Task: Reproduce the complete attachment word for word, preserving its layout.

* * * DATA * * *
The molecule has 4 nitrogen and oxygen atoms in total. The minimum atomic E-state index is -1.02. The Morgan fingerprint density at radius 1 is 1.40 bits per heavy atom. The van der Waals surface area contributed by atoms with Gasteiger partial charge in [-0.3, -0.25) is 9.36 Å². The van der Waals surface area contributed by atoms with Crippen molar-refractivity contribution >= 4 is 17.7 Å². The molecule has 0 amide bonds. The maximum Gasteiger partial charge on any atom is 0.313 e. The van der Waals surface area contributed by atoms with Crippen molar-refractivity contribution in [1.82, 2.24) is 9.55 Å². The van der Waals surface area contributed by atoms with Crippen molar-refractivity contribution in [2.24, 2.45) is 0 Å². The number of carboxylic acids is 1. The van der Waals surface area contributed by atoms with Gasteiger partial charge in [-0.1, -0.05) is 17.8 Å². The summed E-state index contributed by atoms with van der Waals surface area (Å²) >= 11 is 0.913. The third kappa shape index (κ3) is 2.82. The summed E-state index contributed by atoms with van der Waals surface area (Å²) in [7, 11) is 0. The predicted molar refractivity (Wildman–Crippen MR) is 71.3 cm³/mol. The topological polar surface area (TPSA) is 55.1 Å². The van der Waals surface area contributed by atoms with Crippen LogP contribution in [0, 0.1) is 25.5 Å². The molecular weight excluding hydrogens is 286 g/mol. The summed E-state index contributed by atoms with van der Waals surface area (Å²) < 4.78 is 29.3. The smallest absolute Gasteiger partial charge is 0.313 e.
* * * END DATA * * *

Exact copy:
The molecule has 4 nitrogen and oxygen atoms in total. The minimum atomic E-state index is -1.02. The Morgan fingerprint density at radius 1 is 1.40 bits per heavy atom. The van der Waals surface area contributed by atoms with Gasteiger partial charge in [-0.3, -0.25) is 9.36 Å². The van der Waals surface area contributed by atoms with Crippen molar-refractivity contribution >= 4 is 17.7 Å². The molecule has 0 amide bonds. The maximum Gasteiger partial charge on any atom is 0.313 e. The van der Waals surface area contributed by atoms with Crippen molar-refractivity contribution in [1.82, 2.24) is 9.55 Å². The van der Waals surface area contributed by atoms with Crippen molar-refractivity contribution in [2.24, 2.45) is 0 Å². The number of carboxylic acids is 1. The van der Waals surface area contributed by atoms with Gasteiger partial charge in [-0.1, -0.05) is 17.8 Å². The summed E-state index contributed by atoms with van der Waals surface area (Å²) >= 11 is 0.913. The third kappa shape index (κ3) is 2.82. The summed E-state index contributed by atoms with van der Waals surface area (Å²) in [7, 11) is 0. The predicted molar refractivity (Wildman–Crippen MR) is 71.3 cm³/mol. The topological polar surface area (TPSA) is 55.1 Å². The van der Waals surface area contributed by atoms with Crippen LogP contribution in [0, 0.1) is 25.5 Å². The molecular weight excluding hydrogens is 286 g/mol. The summed E-state index contributed by atoms with van der Waals surface area (Å²) < 4.78 is 29.3. The smallest absolute Gasteiger partial charge is 0.313 e.